The moment your boss tells you to present the next quarter’s marketing plan, you are jittery, nervous, and plain anxious. You have seriously no clue how you are going to present the plan in front of your top management – especially when you know that your promotion and recognition depends on it.  So what is that one definitive way via which you can start getting better at your communication skills right from the get-go, even before you are given such momentous opportunity to present and speak in front of an audience?

Simple: start reading a book ‘aloud’ for at least 45 minutes daily.

As I mentioned in my earlier post, How Reading Is a Reflection of Your Career Success, that it is extremely important to be keep learning to stay afloat, but most of us just happen to glance through a piece of content on the Web and think this will steer us through important meetings and presentations.

Right? Not quite.

You have to be a dense reader – and reader who reads aloud, from cover to cover. That’s right: when you start reading a book aloud, you develop more confidence on the correct usage of words, pronunciation, emotional articulation, and overall delivery. You will discover your pace, and increase your power of discerning when the sentences are too long or short, or in case of any grammar or punctuation errors, which your brain skipped when not reading aloud. Over a period of consistently reading aloud, you will understand yourself and develop a personality you want to become.

Back in my college, we were given topics to present in front of the whole batch; one of the topic was to give a presentation on a book – Naomi Klein’s No Logo. I was really fidgety at first as the book was really dense and words were completely alien to me: a tough read. But I kept practicing and practicing aloud in front of the mirror, or just sitting at my desk, and I read every word, made notes, created sections and started putting them into slides. Well, initially it was daunting, but when as the presentation day approached, I nailed it!

Lesson: You have to work harder and outwork everyone else when you want to sound a world-class communicator. And in time you will realize that you really don’t have to push yourself that hard when you start communicating like a true professional – it will become so ingrained in you like a part of your DNA.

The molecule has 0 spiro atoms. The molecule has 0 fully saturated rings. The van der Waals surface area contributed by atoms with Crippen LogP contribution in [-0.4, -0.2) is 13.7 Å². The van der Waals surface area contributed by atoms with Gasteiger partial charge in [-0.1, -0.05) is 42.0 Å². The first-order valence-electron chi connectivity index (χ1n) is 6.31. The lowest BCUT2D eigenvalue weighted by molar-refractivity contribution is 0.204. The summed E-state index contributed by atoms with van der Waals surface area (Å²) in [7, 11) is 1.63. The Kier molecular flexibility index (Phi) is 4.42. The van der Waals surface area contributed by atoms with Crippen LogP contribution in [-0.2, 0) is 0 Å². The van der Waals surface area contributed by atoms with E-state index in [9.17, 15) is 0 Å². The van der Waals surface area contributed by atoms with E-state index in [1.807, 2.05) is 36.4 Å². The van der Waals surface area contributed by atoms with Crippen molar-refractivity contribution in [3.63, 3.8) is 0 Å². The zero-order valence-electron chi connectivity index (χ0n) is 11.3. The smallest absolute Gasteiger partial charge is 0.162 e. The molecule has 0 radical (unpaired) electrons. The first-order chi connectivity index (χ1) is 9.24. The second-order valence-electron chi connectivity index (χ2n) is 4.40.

To some it maybe a little bit too much since many of us not paperback readers, well, to that I recommend you start small and then go intense. You can start reading your favorite blogs aloud, and once you get the rhythm of your speaking, go for the real-deal books that can nudge you to more versatile side of your communication.

And more thing: if you want to see the improvement in your speaking skills, record your voice, from the first time your started reading aloud to the next time –and you will yourself discover flaws that can be worked upon in subsequent practice sessions. Practice, practice, and practice.

Today, it’s not just important to be a content consumer and internalize; you have to manifest your content consumption into words that spark more connections, more business – and most importantly, impact your audience in ways that they just can’t afford to forget you.

Think of Ted Talks, whoever presents on this platform works so hard, prunes unnecessary words and intonations to make their oratory so powerful and engaging. This skill is the number 1 criteria to land your dream job, or nail that client pitch, or present a book you just authored. And no, it’s not just for salespeople to master this skill; it is equally important for book keepers! Why? Because even they present the financial reputation of the company top their stakeholders – so, yes, start working on your oratical skills (irrespective of your role in your company).

Do you read aloud? If yes, do share your experience. And if no, start now!

And see the difference.

Image courtesy of Ambro at